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But what do you do? : what is an assessment librarian? 2012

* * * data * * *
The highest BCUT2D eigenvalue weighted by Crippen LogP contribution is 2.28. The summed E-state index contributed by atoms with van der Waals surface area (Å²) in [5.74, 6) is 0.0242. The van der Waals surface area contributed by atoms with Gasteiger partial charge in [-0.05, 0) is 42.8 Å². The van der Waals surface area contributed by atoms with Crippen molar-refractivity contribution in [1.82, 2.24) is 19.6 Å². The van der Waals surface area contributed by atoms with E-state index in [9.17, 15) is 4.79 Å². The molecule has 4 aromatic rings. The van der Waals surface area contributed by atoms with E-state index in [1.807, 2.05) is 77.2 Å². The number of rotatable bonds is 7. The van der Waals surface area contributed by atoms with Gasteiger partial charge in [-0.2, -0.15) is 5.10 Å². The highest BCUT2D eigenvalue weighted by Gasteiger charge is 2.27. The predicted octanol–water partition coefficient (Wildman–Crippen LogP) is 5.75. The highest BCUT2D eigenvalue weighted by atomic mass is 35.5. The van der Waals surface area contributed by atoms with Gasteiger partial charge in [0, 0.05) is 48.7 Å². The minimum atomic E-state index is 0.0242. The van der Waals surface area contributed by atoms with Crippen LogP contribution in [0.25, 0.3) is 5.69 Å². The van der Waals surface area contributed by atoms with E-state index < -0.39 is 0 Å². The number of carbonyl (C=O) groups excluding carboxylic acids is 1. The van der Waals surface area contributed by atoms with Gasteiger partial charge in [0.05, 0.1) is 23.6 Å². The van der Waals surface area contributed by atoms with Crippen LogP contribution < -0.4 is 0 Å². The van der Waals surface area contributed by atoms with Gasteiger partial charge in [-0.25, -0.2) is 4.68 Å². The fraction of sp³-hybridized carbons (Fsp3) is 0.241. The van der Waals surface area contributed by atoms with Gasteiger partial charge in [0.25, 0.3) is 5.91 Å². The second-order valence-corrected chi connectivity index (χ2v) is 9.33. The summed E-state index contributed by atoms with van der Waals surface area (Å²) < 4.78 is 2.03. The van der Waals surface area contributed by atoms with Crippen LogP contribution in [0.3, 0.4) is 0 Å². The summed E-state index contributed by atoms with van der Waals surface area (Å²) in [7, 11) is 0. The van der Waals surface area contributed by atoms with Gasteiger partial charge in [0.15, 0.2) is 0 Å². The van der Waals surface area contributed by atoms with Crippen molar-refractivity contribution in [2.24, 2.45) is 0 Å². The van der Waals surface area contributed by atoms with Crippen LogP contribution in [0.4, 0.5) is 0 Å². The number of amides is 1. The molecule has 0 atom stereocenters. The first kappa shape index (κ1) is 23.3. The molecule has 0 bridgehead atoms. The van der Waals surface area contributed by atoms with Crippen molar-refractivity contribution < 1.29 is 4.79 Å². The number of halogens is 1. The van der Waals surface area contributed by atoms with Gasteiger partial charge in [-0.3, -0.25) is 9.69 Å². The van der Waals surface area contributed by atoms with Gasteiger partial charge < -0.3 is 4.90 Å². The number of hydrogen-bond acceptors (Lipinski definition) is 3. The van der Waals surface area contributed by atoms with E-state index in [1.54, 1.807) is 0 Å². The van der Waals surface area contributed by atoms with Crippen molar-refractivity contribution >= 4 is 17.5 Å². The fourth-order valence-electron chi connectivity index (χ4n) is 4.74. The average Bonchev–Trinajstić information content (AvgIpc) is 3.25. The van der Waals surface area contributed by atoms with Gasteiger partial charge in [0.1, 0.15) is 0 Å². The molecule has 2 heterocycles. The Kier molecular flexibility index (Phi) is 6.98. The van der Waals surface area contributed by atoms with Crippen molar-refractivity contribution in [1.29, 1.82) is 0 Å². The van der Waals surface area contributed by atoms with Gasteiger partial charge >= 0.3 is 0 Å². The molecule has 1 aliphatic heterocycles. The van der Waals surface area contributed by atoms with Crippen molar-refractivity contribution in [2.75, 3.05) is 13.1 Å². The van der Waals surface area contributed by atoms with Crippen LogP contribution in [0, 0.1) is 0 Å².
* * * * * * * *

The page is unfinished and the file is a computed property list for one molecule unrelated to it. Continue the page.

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  BCLA Browser: Linking the Library Landscape            Volume 4, no. 4 (2012)  ISSN 1918-6118 But what do you do? What is an assessment librarian? By Margaret Friesen.  Introduction I was asked many times in my four years as assessment librarian at the UBC Library, "what do you do?” I will try to answer this question as follows:  The practice of assessment is not a new phenomenon. Libraries have always evaluated their services to improve them or to develop new services. In the last decade, assessment librarianship has evolved as a specialty that builds on this practice, using an ever expanding set of methodologies and tools.  The following summary provides examples of some assessment projects and programs carried out at the UBC Library and updates some projects presented to the Academic Librarians in Public Service (ALPS) session in December, 2011. The impetus for these programs at UBC originated with the assessment initiatives sponsored by the Association of Research Libraries.  Why do it? More than ever, libraries need to be able to demonstrate and proclaim the value of library resources and services to their communities, especially the value of their human capital, that is, the value-added contributions of library staff. This proclamation of the value of libraries must be tailored to the particular audience — the business community, government leaders, other non-profits, academia — so that each group understands what's in it for them. Above all, the primary goal of assessment is to improve library services to our customers — it's about them, not about us.  What is library assessment? It is a structured process: • to learn about our communities • to respond to the needs of our users • to improve our programs and services. Library assessment methodologies can also be used to: • demonstrate accountability for resources • compare with others • identify changing patterns • market/promote the library. Some outcomes of assessment are: • raw data • data analytics • tables and charts • observations, findings • evidence for decision making • narratives for communications (customers' stories). The knowledgeable assessment librarian uses project management methodology to frame the assessment project, considering factors such as: • purpose of assessment (why?) • focus (what is in scope in the study, what is not in scope?) • stakeholders (participants, audience) • partners • time lines • assessment outcomes. The assessment project manager formulates goals and principles for the project and chooses appropriate methods, tools, sources of data and analytics.  The success of an assessment program depends on some key factors: • library leadership (the environment to promote, support, use assessment results) • organizational culture (customer centered) • ongoing commitment to assessment • assigning responsibility for assessment • resources • data infrastructure • skills, expertise. The assessment librarian does not usually make operational decisions. Rather she/he contributes the Margaret Friesen   BCLA Browser: Linking the Library Landscape            Volume 4, no. 4 (2012)  ISSN 1918-6118 know-how, evidence and rationales for the decision makers.  How? It's not an easy thing to do, to go beyond the traditional statistics gathering and reporting that libraries have always done.  Barriers to a successful program are often heard: • lack of time • isolation (assessment librarian may not be in the leadership circle) • lack of resources • lack of a sound knowledge base of relevant assessment skills. A. Getting started - three LibQUAL surveys At the UBC Library, the catalyst for the assessment program was the 2007 LibQUAL+® campus-wide survey, repeated in 2009 and 2010. This survey instrument is sponsored by the Association of Research Libraries. It is a complex survey consisting of 22 questions and a "box" (the comments box). The 22 questions fall into three broad categories: customer service, collections and library space.  With this survey, we invited our students and faculty to tell us "How can UBC Library serve you better?"  About the user experience, they said: • "make your services more visible, make it easier to find the content, the people, the information, the places, the electronic resources, • buy more collections: print, media, and electronic, • create more quiet and multi-purpose spaces for us to do research and learn without distraction". B. One size does not fit all Although the UBC Assessment Office scouted for best practices in assessment used at other research libraries, not every practice from elsewhere can be applied to the local situation.  That's why we also undertook some focused investigations to find out the answers to the following questions:  • What do graduate students prefer to see in a proposed Research Commons? • What do life sciences students want to see in a renovated space in the Woodward Library? • How effective are the referral services in the Learning Commons? • How are specialized collections used (fine arts, rare books, archives)? • What level of reference questions are being asked at each service point? • Who is attending library classes, which topics are covered? • Which library staff and units are engaged with external communities and how? • What does it cost the library to support new academic courses? C. The value of the library We have quantified some of our services. In 2011, we found out that: • 8 out of 10 of students at UBC attended the library's information literacy classes • reference staff answered an average of 4 reference questions per FTE student • 43 print books were circulated annually per FTE student • more than 7 million electronic journal articles were "borrowed" that year. A more elusive quest remains: to determine student success outcomes. Does the library service contribute and if so, how much? Can this contribution be quantified? Assessment researchers have suggested some possible ways to answer this question, including gathering data to find out: • What would it cost if researchers had to purchase their books and journals, e-books and e-journals themselves? • How much time did the researcher save because she/he attended an information literacy class tailored to her/his academic discipline? D. Knowledge/data sharing Assessment as an ongoing library practice often still needs to be "sold" to peers within the institution as well as to an external audience. We told the library assessment story in two ways: through education/training programs and through a shared data repository.  1. Education/training:  We published data tables and reports in cIRcle, the UBC institutional repository, presented papers to the international Library Assessment Conference and published them in the proceedings, taught classes in the School of Library Archival and Information Studies (SLAIS), hired and trained SLAIS graduate academic assistants, and presented workshops on assessment librarianship at the BC Library Association   BCLA Browser: Linking the Library Landscape            Volume 4, no. 4 (2012)  ISSN 1918-6118 conference, among other venues. See links to cIRcle and conference documents below.  2. Data repository:  The UBC Library Metrics Project is a more recent initiative. In November 2011, the UBC Library Assessment Office began developing a centralized statistics database, called LibPAS (Counting Opinions). The purpose was to streamline and simplify the process of gathering data, analyzing, reporting and sharing the data.  Where do you start? The community of assessment librarian specialists is scattered across North America, and indeed the world, but we are well connected online and through biennial library assessment conferences. I have found that assessment librarians are eager to share their knowledge and many of our writings are readily accessible online. None of us began with a fully developed assessment program. It is reassuring to know that library assessment can be done in small chunks, one project at a time. One way to start is to ask the assessment librarian near you "what do you do?"  Further reading: cIRcle documents and conference proceedings "Good assessment starts before you begin" (ALPS, BC Library Association, Dec. 2, 2011).  "Applying ATLAS.ti and Nesstar WebView to the LibQUAL+® results at UBC Library" in Proceedings of the Library Assessment Conference, August 4-7, 2008, Seattle, WA. Washington, DC: Association of Research Libraries, 2009, 449-455.  "UBC Library LibQUAL+® 2010 survey results for "library as place": explanatory notes for charts 9-11"  "Towards democratizing library data: data management and sharing in the institutional repository" in Proceedings of the 2010 Library Association Conference: Building Effective, Sustainable, Practical Assessment, Baltimore, MD. Association of Research Libraries, 201-212. lac-2010.pdf  Acknowledgements My colleagues in assessment, Jeremy Buhler, Danielle Bugeaud, Josh Rose, Bailey Diers, Kyrsti Floodeen, Suher Zaher-Mazawi, Robert Janke, Steve Hiller, Jim Self, Martha Kyrillidou.  Margaret Friesen is an Administrative Librarian Emeritus, UBC and BCLA Honourary Life Membership Award recipient, 2012. She can be reached at .